by ‘TheArabGamer’

Bayonetta 2 has been getting high scores across the board with both Destructoid and Gamespot giving the game a perfect 10. Now keep in mind that Gamespot hasn’t given 10 for the past 4 years and are usually the stingy type. Even big budget games such as GTA V only scored a 9 on its site.

Now why is this all surprising? Because, let’s face it, no one saw it coming. This was a game that was almost cancelled had it not been for Nintendo to pull it back from the dead and thankfully it turned out real well and not some deformed Duke Nukem Forever mess. But besides amazing review scores, Bayonetta 2 has proved something quite clear: next-gen or current-gen games are all hype and no substance.

It’s no surprise that current-gen players have been disappointed by recent games that were promised to be the next step in video games. You know which games I’m talking about: Destiny, Titanfall, Watch_Dogs, and more recently Driveclub. Why have these games been massive let downs? Previously I mentioned a lack of good story (excluding Driveclub of course) would effect immersion but I think it comes down to the core of the industry which is Game Development as a whole rather than just part of it.

Ever since the start of this generation there has been something quite off about how games have been marketed. Let’s look at Driveclub for example; the title actually features a hashtag. Now who in their right mind would consider naming their game starting with a Twitter feed? The answer: marketing people. The biggest issue I see or should I say feel, while playing games is that it’s all now become some form of marketing exploit. Even the PS4’s share button, while is still really cool, is just another way of making us market games for free. It’s obvious that designers in major publishers no longer have control over their own games and must now bend their will and creative mind over to the marketing department. It almost feels that game designers who enter a project full of creative ideas need to constantly filter their mind through marketing and that’s usually a recipe for disaster.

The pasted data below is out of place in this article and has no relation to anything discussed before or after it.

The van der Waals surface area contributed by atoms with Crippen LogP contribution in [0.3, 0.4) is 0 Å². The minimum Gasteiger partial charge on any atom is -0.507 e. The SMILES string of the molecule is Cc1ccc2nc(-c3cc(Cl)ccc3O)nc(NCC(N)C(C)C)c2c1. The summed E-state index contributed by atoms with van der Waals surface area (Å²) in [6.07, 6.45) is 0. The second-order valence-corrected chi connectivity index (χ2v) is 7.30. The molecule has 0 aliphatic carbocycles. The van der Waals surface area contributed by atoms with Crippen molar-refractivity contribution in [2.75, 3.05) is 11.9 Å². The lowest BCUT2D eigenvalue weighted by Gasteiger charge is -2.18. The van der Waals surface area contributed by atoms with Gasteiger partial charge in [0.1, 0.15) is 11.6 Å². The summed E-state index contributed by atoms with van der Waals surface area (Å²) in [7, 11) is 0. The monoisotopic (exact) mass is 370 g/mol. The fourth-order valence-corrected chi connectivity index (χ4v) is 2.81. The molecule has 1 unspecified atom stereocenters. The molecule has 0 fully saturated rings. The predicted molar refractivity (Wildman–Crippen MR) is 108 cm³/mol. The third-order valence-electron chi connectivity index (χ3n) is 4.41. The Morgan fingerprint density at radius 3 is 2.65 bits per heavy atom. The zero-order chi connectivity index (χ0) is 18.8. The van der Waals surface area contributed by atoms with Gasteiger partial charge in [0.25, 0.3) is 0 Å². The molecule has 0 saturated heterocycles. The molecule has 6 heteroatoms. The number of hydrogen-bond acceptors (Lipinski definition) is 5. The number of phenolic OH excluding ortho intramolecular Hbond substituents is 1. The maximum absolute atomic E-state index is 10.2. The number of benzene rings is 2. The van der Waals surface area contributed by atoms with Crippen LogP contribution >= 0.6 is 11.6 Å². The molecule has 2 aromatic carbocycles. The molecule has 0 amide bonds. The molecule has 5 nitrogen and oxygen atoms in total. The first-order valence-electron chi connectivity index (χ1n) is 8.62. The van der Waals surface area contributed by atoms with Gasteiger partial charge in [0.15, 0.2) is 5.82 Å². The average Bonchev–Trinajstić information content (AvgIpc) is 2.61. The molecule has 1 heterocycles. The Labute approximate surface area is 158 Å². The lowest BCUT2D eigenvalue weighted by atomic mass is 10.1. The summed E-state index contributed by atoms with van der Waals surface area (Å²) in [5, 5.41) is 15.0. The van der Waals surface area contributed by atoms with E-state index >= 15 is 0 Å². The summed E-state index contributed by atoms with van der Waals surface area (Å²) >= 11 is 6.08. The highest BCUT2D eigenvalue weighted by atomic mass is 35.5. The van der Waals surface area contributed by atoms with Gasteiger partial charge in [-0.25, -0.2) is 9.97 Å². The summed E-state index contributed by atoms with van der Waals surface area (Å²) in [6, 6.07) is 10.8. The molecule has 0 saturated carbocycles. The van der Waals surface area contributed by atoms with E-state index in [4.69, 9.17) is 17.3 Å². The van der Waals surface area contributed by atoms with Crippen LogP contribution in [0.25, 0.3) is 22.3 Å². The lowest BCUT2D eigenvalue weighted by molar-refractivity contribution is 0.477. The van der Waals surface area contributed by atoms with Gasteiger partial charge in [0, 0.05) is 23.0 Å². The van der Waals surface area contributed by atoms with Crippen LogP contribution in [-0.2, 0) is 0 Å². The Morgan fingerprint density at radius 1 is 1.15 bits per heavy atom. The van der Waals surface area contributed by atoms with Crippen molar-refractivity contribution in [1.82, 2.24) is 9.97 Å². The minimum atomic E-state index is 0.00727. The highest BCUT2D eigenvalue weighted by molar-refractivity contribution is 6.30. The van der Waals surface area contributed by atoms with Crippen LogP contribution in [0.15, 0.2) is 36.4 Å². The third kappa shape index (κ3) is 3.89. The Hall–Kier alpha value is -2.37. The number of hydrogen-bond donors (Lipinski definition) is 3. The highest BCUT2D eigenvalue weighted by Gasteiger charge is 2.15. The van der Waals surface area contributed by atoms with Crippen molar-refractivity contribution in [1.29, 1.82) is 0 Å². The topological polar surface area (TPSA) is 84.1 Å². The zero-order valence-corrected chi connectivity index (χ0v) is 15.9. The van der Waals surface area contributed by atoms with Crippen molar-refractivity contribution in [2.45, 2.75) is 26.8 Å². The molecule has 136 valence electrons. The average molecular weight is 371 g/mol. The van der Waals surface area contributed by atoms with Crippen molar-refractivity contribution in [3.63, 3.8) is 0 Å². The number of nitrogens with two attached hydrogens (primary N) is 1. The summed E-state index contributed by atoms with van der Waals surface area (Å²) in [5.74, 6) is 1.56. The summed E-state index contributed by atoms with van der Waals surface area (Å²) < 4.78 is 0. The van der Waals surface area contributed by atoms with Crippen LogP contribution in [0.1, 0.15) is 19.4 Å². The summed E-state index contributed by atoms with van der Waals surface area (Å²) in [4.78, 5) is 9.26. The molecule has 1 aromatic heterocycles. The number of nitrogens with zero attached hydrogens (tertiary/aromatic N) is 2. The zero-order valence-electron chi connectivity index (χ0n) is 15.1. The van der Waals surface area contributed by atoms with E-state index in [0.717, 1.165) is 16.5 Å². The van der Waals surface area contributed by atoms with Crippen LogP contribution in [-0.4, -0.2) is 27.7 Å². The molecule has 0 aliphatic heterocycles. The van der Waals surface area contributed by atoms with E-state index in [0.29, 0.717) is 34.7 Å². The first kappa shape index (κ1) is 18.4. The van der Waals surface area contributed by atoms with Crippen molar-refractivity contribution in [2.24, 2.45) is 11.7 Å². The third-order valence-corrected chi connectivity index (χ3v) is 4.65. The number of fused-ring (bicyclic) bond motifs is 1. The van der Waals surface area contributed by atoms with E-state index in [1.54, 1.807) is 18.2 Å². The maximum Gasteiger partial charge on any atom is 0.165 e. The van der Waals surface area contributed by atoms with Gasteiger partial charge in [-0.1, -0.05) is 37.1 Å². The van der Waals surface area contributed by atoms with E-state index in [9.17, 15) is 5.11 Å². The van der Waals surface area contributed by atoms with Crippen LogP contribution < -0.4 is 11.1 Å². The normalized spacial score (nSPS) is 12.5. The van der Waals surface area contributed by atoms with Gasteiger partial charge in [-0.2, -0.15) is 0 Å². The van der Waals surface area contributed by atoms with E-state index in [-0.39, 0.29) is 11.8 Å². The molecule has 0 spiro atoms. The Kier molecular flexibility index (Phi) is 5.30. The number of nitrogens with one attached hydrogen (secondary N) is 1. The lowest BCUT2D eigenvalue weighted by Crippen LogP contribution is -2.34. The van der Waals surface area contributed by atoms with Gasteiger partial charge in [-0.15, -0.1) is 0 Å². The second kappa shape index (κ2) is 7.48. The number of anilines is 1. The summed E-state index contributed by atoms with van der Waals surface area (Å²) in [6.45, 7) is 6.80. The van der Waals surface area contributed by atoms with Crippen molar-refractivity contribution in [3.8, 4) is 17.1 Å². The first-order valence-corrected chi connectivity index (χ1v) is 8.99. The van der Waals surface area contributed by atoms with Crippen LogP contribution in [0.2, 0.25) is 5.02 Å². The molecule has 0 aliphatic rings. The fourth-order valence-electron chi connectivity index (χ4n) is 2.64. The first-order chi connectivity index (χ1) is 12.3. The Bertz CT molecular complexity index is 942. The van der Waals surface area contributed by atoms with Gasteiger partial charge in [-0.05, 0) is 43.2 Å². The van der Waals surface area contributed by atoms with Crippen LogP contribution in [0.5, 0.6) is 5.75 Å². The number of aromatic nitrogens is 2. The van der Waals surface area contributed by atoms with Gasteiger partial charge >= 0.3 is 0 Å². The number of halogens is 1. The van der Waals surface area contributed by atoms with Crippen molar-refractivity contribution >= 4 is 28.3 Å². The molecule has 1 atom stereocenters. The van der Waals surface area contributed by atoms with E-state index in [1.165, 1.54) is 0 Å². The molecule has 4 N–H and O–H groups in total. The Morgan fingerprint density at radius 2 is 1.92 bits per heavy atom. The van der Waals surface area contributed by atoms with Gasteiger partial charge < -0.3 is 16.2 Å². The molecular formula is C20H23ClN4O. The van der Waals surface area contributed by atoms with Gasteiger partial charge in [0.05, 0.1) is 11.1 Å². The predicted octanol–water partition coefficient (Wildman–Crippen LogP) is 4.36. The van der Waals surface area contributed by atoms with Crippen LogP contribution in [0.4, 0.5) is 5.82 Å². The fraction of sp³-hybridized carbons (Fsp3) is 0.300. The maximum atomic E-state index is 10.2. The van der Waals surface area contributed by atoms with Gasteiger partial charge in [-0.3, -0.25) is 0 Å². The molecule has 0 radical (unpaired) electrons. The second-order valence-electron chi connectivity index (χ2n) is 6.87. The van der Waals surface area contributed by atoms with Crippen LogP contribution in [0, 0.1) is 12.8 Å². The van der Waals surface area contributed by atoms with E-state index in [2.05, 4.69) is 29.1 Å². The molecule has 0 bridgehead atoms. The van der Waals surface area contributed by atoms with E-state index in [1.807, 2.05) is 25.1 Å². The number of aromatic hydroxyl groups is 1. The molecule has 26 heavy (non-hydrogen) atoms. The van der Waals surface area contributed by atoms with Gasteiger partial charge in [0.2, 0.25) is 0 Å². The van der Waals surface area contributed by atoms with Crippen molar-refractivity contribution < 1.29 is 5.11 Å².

“The graphics need to look better.”

“How can we add multiplayer to the story”

“How can we make the gameplay feel more similar to COD”

“Do we have room for microtransactions”

These are but some of the conversation I imagine happen while these developers sit and plan their next big block buster.

Now what does this all have to do with Bayonetta 2? Because it manages to prove everyone wrong. It didn’t need to work closely with a marketing team to design its game. The game doesn’t have some tacky online that forces the player to experience the game with the friend. Heck, they even gave us the first one free and that’s without even pre-ordering it! And most importantly they simply designed it based on what makes a game fun instead of simply addicting. It was also advertised, although barely, properly by actually showing a lot of gameplay rather than just relying on cutscenes and huge marketing texts. Even when playing it felt genuine and didn’t feel off or like a chunk of it was missing a day-one patch or DLC.

I hope that as the industry moves forward it doesn’t forget its roots. Of course I could be speculating on this but it’s quite obvious that major publishers are letting its marketing department manage its game development. That needs to shift back and let the designers do what they do best. It shouldn’t be about the 1080, flashy text, or things you can put on the box. The game experience itself should be the priority first and foremost.


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